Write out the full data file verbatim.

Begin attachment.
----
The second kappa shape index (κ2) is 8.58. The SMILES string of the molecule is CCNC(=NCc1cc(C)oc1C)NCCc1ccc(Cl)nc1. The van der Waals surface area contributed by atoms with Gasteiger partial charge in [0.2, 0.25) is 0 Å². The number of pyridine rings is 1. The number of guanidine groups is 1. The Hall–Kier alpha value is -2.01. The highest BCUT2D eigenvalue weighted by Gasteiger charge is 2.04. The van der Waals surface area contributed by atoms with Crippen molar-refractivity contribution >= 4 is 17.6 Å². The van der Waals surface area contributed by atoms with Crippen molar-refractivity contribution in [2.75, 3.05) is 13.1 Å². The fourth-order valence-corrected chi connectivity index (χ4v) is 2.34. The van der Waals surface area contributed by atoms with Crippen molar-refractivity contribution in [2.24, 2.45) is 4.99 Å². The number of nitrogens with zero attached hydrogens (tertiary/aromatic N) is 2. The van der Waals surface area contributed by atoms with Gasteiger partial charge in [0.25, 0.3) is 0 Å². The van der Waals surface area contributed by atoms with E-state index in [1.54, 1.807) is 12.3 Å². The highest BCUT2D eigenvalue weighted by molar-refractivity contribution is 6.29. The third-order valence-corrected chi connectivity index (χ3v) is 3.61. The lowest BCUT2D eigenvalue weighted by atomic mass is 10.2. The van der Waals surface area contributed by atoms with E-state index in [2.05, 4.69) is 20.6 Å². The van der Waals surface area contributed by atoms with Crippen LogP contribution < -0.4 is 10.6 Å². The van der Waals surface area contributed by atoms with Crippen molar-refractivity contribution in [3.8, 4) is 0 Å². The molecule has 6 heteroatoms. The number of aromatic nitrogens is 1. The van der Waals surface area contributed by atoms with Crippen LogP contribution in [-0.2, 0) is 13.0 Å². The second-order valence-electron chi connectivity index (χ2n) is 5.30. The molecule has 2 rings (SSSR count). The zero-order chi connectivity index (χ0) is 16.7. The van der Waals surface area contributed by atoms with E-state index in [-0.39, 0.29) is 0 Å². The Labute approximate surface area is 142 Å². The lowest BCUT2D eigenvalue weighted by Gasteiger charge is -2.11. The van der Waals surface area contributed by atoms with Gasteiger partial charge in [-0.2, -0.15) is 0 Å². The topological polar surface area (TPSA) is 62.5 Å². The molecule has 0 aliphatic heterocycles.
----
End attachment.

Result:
The second kappa shape index (κ2) is 8.58. The SMILES string of the molecule is CCNC(=NCc1cc(C)oc1C)NCCc1ccc(Cl)nc1. The van der Waals surface area contributed by atoms with Gasteiger partial charge in [0.2, 0.25) is 0 Å². The number of pyridine rings is 1. The number of guanidine groups is 1. The Hall–Kier alpha value is -2.01. The highest BCUT2D eigenvalue weighted by Gasteiger charge is 2.04. The van der Waals surface area contributed by atoms with Crippen molar-refractivity contribution >= 4 is 17.6 Å². The van der Waals surface area contributed by atoms with Crippen molar-refractivity contribution in [2.75, 3.05) is 13.1 Å². The fourth-order valence-corrected chi connectivity index (χ4v) is 2.34. The van der Waals surface area contributed by atoms with Crippen molar-refractivity contribution in [2.24, 2.45) is 4.99 Å². The number of nitrogens with zero attached hydrogens (tertiary/aromatic N) is 2. The van der Waals surface area contributed by atoms with Gasteiger partial charge in [0.25, 0.3) is 0 Å². The van der Waals surface area contributed by atoms with E-state index in [1.54, 1.807) is 12.3 Å². The highest BCUT2D eigenvalue weighted by molar-refractivity contribution is 6.29. The third-order valence-corrected chi connectivity index (χ3v) is 3.61. The lowest BCUT2D eigenvalue weighted by atomic mass is 10.2. The van der Waals surface area contributed by atoms with E-state index in [2.05, 4.69) is 20.6 Å². The van der Waals surface area contributed by atoms with Crippen LogP contribution < -0.4 is 10.6 Å². The van der Waals surface area contributed by atoms with Crippen molar-refractivity contribution in [3.8, 4) is 0 Å². The molecule has 6 heteroatoms. The number of aromatic nitrogens is 1. The van der Waals surface area contributed by atoms with Crippen LogP contribution in [-0.2, 0) is 13.0 Å². The second-order valence-electron chi connectivity index (χ2n) is 5.30. The molecule has 2 rings (SSSR count). The zero-order chi connectivity index (χ0) is 16.7. The van der Waals surface area contributed by atoms with E-state index in [-0.39, 0.29) is 0 Å². The Labute approximate surface area is 142 Å². The lowest BCUT2D eigenvalue weighted by Gasteiger charge is -2.11. The van der Waals surface area contributed by atoms with Gasteiger partial charge in [-0.2, -0.15) is 0 Å². The topological polar surface area (TPSA) is 62.5 Å². The molecule has 0 aliphatic heterocycles.